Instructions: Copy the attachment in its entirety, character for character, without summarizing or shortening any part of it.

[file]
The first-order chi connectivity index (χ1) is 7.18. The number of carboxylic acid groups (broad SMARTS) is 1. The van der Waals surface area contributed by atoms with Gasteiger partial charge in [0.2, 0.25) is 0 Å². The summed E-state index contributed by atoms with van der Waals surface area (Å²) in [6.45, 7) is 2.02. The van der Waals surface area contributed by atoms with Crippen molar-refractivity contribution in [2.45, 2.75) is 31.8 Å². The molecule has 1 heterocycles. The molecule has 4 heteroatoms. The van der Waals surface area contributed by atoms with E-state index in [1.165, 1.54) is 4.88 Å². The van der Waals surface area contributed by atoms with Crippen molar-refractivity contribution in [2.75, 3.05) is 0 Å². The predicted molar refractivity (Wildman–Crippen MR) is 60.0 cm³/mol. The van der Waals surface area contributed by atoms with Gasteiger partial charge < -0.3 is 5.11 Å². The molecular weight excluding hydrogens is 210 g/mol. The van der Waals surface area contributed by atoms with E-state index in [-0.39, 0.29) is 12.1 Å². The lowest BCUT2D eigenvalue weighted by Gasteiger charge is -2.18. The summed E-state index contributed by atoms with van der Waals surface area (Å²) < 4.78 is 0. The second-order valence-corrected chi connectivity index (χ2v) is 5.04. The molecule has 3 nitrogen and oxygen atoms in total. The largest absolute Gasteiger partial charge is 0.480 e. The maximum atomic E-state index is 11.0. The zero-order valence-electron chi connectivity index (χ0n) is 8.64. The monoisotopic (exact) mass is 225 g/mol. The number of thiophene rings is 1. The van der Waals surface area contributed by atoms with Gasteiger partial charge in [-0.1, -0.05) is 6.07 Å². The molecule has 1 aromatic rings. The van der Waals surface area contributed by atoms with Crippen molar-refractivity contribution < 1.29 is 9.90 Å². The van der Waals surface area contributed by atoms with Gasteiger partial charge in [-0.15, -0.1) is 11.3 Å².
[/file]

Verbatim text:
The first-order chi connectivity index (χ1) is 7.18. The number of carboxylic acid groups (broad SMARTS) is 1. The van der Waals surface area contributed by atoms with Gasteiger partial charge in [0.2, 0.25) is 0 Å². The summed E-state index contributed by atoms with van der Waals surface area (Å²) in [6.45, 7) is 2.02. The van der Waals surface area contributed by atoms with Crippen molar-refractivity contribution in [2.45, 2.75) is 31.8 Å². The molecule has 1 heterocycles. The molecule has 4 heteroatoms. The van der Waals surface area contributed by atoms with E-state index in [1.165, 1.54) is 4.88 Å². The van der Waals surface area contributed by atoms with Crippen molar-refractivity contribution in [2.75, 3.05) is 0 Å². The predicted molar refractivity (Wildman–Crippen MR) is 60.0 cm³/mol. The van der Waals surface area contributed by atoms with Gasteiger partial charge < -0.3 is 5.11 Å². The molecular weight excluding hydrogens is 210 g/mol. The van der Waals surface area contributed by atoms with E-state index in [-0.39, 0.29) is 12.1 Å². The lowest BCUT2D eigenvalue weighted by Gasteiger charge is -2.18. The summed E-state index contributed by atoms with van der Waals surface area (Å²) < 4.78 is 0. The second-order valence-corrected chi connectivity index (χ2v) is 5.04. The molecule has 3 nitrogen and oxygen atoms in total. The largest absolute Gasteiger partial charge is 0.480 e. The maximum atomic E-state index is 11.0. The zero-order valence-electron chi connectivity index (χ0n) is 8.64. The monoisotopic (exact) mass is 225 g/mol. The number of thiophene rings is 1. The van der Waals surface area contributed by atoms with Gasteiger partial charge in [-0.1, -0.05) is 6.07 Å². The molecule has 1 aromatic rings. The van der Waals surface area contributed by atoms with Crippen molar-refractivity contribution < 1.29 is 9.90 Å². The van der Waals surface area contributed by atoms with Gasteiger partial charge in [-0.15, -0.1) is 11.3 Å².